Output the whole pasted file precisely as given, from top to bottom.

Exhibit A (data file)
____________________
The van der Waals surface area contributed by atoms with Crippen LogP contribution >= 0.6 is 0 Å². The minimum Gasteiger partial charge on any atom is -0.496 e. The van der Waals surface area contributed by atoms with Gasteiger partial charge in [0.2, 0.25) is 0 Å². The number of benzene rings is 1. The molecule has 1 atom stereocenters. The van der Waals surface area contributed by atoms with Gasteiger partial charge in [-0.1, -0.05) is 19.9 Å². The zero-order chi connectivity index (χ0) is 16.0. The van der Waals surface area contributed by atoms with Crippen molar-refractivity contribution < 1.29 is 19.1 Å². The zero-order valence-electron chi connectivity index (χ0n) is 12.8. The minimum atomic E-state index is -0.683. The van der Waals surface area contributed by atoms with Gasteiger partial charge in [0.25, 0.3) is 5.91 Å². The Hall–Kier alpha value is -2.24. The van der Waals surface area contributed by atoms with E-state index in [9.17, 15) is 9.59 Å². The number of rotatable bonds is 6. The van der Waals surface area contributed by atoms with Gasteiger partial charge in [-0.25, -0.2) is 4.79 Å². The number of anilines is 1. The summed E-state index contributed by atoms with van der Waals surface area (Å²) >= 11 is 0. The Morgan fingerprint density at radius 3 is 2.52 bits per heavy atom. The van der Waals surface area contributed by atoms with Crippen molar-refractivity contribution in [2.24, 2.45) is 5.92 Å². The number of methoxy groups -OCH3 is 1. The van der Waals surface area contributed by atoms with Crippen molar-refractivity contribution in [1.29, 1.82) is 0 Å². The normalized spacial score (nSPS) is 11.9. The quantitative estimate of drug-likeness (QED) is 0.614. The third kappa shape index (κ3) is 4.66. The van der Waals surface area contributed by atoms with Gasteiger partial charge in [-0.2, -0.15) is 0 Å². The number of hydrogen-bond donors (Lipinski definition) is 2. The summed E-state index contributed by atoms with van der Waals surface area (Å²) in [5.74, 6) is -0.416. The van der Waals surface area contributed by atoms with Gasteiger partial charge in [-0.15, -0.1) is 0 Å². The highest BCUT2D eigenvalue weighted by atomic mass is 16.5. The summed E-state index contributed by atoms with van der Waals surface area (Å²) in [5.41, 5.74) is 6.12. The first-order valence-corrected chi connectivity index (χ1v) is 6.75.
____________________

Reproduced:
The van der Waals surface area contributed by atoms with Crippen LogP contribution >= 0.6 is 0 Å². The minimum Gasteiger partial charge on any atom is -0.496 e. The van der Waals surface area contributed by atoms with Gasteiger partial charge in [0.2, 0.25) is 0 Å². The number of benzene rings is 1. The molecule has 1 atom stereocenters. The van der Waals surface area contributed by atoms with Gasteiger partial charge in [-0.1, -0.05) is 19.9 Å². The zero-order chi connectivity index (χ0) is 16.0. The van der Waals surface area contributed by atoms with Crippen molar-refractivity contribution < 1.29 is 19.1 Å². The zero-order valence-electron chi connectivity index (χ0n) is 12.8. The minimum atomic E-state index is -0.683. The van der Waals surface area contributed by atoms with Gasteiger partial charge in [0.25, 0.3) is 5.91 Å². The Hall–Kier alpha value is -2.24. The van der Waals surface area contributed by atoms with E-state index in [9.17, 15) is 9.59 Å². The number of rotatable bonds is 6. The van der Waals surface area contributed by atoms with Gasteiger partial charge in [-0.25, -0.2) is 4.79 Å². The number of anilines is 1. The summed E-state index contributed by atoms with van der Waals surface area (Å²) >= 11 is 0. The Morgan fingerprint density at radius 3 is 2.52 bits per heavy atom. The van der Waals surface area contributed by atoms with Crippen molar-refractivity contribution in [2.24, 2.45) is 5.92 Å². The number of methoxy groups -OCH3 is 1. The van der Waals surface area contributed by atoms with Crippen molar-refractivity contribution in [1.29, 1.82) is 0 Å². The normalized spacial score (nSPS) is 11.9. The quantitative estimate of drug-likeness (QED) is 0.614. The third kappa shape index (κ3) is 4.66. The van der Waals surface area contributed by atoms with Gasteiger partial charge in [-0.2, -0.15) is 0 Å². The number of hydrogen-bond donors (Lipinski definition) is 2. The summed E-state index contributed by atoms with van der Waals surface area (Å²) in [5.74, 6) is -0.416. The van der Waals surface area contributed by atoms with Gasteiger partial charge in [-0.15, -0.1) is 0 Å². The highest BCUT2D eigenvalue weighted by atomic mass is 16.5. The summed E-state index contributed by atoms with van der Waals surface area (Å²) in [5.41, 5.74) is 6.12. The first-order valence-corrected chi connectivity index (χ1v) is 6.75.